Coinfection of Tick-borne Diseases in Areas of Wisconsin
Principal Investigator: DIANE CAPORALE
Abstract: DESCRIPTION (provided by the applicant): Close to 400 human cases of Lyme disease and several --cases of Babesiosis and Human Granulocytic Ehrlichiosis (HGE) are reported in the State of Wisconsin each year. For several years, Lyme disease has been known to be highly endemic in the northwestern region of the state. But little is known about the co-infection rate of these three diseases. Past deer surveys have suggested no existence of deer ticks in the eastern part of Wisconsin, except Marinette County near Green Bay. However, I recently identified deer ticks on mice in the Lower Kettle Moraine, and 3.6 percent were found infected with Borrelia burgdorferi. Deer tick populations have progressively been spreading to Central Wisconsin. It is important to investigate more thoroughly the population structure of deer ticks and associated diseases. Study sites in Wisconsin will include Dunn County, Portage County and Marinette County. For three years, adult ticks will be collected in each fall season by dragging flags. The microgeographic distribution of Ixodes scapularis will be determined. The 16S rDNA sequence of the ticks will be compared to determine whether gene flow exists among these areas. The DNA from crushed tick parts will also be tested for tick-borne pathogens using the polymerase chain reaction (PCR). The genes targeted will be OspB for B. burgdorferi, the 16S-like gene for Babesia microti and the 1 6S rRNA gene for Ehrlichia (HGE). DNA sequencing for all three pathogens will be used for species verification. The microgeographic distribution and co-infection rates of tick-borne diseases, from their main vector are major contributions to the understanding of the spread of tick-borne diseases in Wisconsin. A Lyme disease vaccine is now available to the public, which is a recombinant form that includes the ospA gene of a New York B. burgdorferi strain. I recently discovered a highly mutated strain from southeastern Wisconsin. It is possible that the vaccine may not be effective against this strain. I propose to monitor the frequency and spread of this strain in northwestern, central, and northeastern Wisconsin. If this strain is prevalent in this state, vaccine developers should investigate the efficacy of their vaccine on this strain.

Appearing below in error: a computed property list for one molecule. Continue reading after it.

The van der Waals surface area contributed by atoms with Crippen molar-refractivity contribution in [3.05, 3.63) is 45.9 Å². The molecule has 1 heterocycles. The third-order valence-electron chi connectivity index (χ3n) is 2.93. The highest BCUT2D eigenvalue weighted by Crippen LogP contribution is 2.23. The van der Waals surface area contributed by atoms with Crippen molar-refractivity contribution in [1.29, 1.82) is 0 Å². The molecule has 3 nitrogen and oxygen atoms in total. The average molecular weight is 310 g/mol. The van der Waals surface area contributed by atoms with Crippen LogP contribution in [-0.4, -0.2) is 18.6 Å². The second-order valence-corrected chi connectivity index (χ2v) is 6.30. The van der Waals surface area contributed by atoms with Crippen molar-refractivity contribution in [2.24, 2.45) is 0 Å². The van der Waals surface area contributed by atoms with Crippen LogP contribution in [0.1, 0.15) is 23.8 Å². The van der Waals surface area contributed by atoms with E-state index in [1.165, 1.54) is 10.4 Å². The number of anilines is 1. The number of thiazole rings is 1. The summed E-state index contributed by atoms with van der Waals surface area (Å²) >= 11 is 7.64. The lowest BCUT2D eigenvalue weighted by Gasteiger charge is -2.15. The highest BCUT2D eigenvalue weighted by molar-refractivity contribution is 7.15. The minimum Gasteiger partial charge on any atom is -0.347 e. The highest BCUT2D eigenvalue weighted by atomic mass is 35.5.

Funding Period: 2001-09-15 - 2004-09-14
more information: NIH RePORT
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